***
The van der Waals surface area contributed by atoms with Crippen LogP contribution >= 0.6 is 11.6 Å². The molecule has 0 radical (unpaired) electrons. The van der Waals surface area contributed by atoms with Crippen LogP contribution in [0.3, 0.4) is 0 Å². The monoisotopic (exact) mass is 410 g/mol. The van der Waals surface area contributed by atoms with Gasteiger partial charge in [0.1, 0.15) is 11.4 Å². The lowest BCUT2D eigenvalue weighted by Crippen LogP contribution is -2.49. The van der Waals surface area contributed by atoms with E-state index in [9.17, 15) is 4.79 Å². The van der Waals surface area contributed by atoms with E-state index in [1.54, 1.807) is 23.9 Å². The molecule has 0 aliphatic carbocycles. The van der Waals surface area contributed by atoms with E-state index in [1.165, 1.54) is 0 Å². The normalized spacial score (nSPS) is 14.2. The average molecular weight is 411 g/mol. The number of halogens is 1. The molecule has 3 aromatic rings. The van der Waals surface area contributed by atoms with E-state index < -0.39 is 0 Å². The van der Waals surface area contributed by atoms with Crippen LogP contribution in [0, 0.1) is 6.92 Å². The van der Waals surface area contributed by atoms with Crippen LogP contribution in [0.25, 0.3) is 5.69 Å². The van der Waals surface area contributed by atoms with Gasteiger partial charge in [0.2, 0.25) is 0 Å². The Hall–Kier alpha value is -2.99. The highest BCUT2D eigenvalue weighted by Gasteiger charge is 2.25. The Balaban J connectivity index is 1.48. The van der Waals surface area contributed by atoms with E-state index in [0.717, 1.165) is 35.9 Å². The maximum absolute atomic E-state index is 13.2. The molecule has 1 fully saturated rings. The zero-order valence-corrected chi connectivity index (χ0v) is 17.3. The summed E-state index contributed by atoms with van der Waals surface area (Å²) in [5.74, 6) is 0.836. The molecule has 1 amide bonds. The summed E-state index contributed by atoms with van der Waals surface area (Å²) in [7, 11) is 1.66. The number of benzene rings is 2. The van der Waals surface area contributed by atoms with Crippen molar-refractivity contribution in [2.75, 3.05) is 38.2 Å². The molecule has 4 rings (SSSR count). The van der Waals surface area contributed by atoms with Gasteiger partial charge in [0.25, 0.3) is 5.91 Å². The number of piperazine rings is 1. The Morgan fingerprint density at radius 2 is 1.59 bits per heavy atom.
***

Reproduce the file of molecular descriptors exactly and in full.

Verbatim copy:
The van der Waals surface area contributed by atoms with Crippen LogP contribution >= 0.6 is 11.6 Å². The molecule has 0 radical (unpaired) electrons. The van der Waals surface area contributed by atoms with Crippen LogP contribution in [0.3, 0.4) is 0 Å². The monoisotopic (exact) mass is 410 g/mol. The van der Waals surface area contributed by atoms with Gasteiger partial charge in [0.1, 0.15) is 11.4 Å². The lowest BCUT2D eigenvalue weighted by Crippen LogP contribution is -2.49. The van der Waals surface area contributed by atoms with E-state index in [9.17, 15) is 4.79 Å². The van der Waals surface area contributed by atoms with E-state index in [1.54, 1.807) is 23.9 Å². The molecule has 0 aliphatic carbocycles. The van der Waals surface area contributed by atoms with E-state index in [1.165, 1.54) is 0 Å². The normalized spacial score (nSPS) is 14.2. The average molecular weight is 411 g/mol. The number of halogens is 1. The molecule has 3 aromatic rings. The van der Waals surface area contributed by atoms with E-state index < -0.39 is 0 Å². The van der Waals surface area contributed by atoms with Crippen LogP contribution in [0, 0.1) is 6.92 Å². The van der Waals surface area contributed by atoms with Crippen LogP contribution in [0.25, 0.3) is 5.69 Å². The van der Waals surface area contributed by atoms with Gasteiger partial charge in [0.2, 0.25) is 0 Å². The Hall–Kier alpha value is -2.99. The highest BCUT2D eigenvalue weighted by Gasteiger charge is 2.25. The Balaban J connectivity index is 1.48. The van der Waals surface area contributed by atoms with E-state index in [0.717, 1.165) is 35.9 Å². The maximum absolute atomic E-state index is 13.2. The molecule has 1 fully saturated rings. The zero-order valence-corrected chi connectivity index (χ0v) is 17.3. The summed E-state index contributed by atoms with van der Waals surface area (Å²) in [5.74, 6) is 0.836. The molecule has 1 amide bonds. The summed E-state index contributed by atoms with van der Waals surface area (Å²) in [7, 11) is 1.66. The number of benzene rings is 2. The van der Waals surface area contributed by atoms with Crippen molar-refractivity contribution in [2.75, 3.05) is 38.2 Å². The molecule has 4 rings (SSSR count). The van der Waals surface area contributed by atoms with Gasteiger partial charge in [0.25, 0.3) is 5.91 Å². The number of piperazine rings is 1. The Morgan fingerprint density at radius 2 is 1.59 bits per heavy atom.